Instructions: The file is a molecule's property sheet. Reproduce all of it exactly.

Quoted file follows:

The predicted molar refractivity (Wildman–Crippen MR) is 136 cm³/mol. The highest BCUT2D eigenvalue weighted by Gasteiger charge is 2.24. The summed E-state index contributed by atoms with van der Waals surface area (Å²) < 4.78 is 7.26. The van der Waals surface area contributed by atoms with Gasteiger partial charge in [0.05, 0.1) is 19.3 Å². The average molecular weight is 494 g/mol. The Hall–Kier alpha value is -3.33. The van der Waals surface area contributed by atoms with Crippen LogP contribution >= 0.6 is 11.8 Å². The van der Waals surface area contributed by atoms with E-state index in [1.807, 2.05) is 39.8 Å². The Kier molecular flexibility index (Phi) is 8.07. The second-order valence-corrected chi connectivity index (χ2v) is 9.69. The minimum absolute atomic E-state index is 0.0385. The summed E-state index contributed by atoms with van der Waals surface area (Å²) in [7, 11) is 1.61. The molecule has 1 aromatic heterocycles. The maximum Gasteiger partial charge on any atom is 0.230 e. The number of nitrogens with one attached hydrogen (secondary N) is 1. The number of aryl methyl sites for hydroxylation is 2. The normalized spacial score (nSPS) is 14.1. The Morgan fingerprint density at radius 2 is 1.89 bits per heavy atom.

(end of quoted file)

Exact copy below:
The predicted molar refractivity (Wildman–Crippen MR) is 136 cm³/mol. The highest BCUT2D eigenvalue weighted by Gasteiger charge is 2.24. The summed E-state index contributed by atoms with van der Waals surface area (Å²) < 4.78 is 7.26. The van der Waals surface area contributed by atoms with Gasteiger partial charge in [0.05, 0.1) is 19.3 Å². The average molecular weight is 494 g/mol. The Hall–Kier alpha value is -3.33. The van der Waals surface area contributed by atoms with Crippen LogP contribution >= 0.6 is 11.8 Å². The van der Waals surface area contributed by atoms with E-state index in [1.807, 2.05) is 39.8 Å². The Kier molecular flexibility index (Phi) is 8.07. The second-order valence-corrected chi connectivity index (χ2v) is 9.69. The minimum absolute atomic E-state index is 0.0385. The summed E-state index contributed by atoms with van der Waals surface area (Å²) in [7, 11) is 1.61. The molecule has 1 aromatic heterocycles. The maximum Gasteiger partial charge on any atom is 0.230 e. The number of nitrogens with one attached hydrogen (secondary N) is 1. The number of aryl methyl sites for hydroxylation is 2. The normalized spacial score (nSPS) is 14.1. The Morgan fingerprint density at radius 2 is 1.89 bits per heavy atom.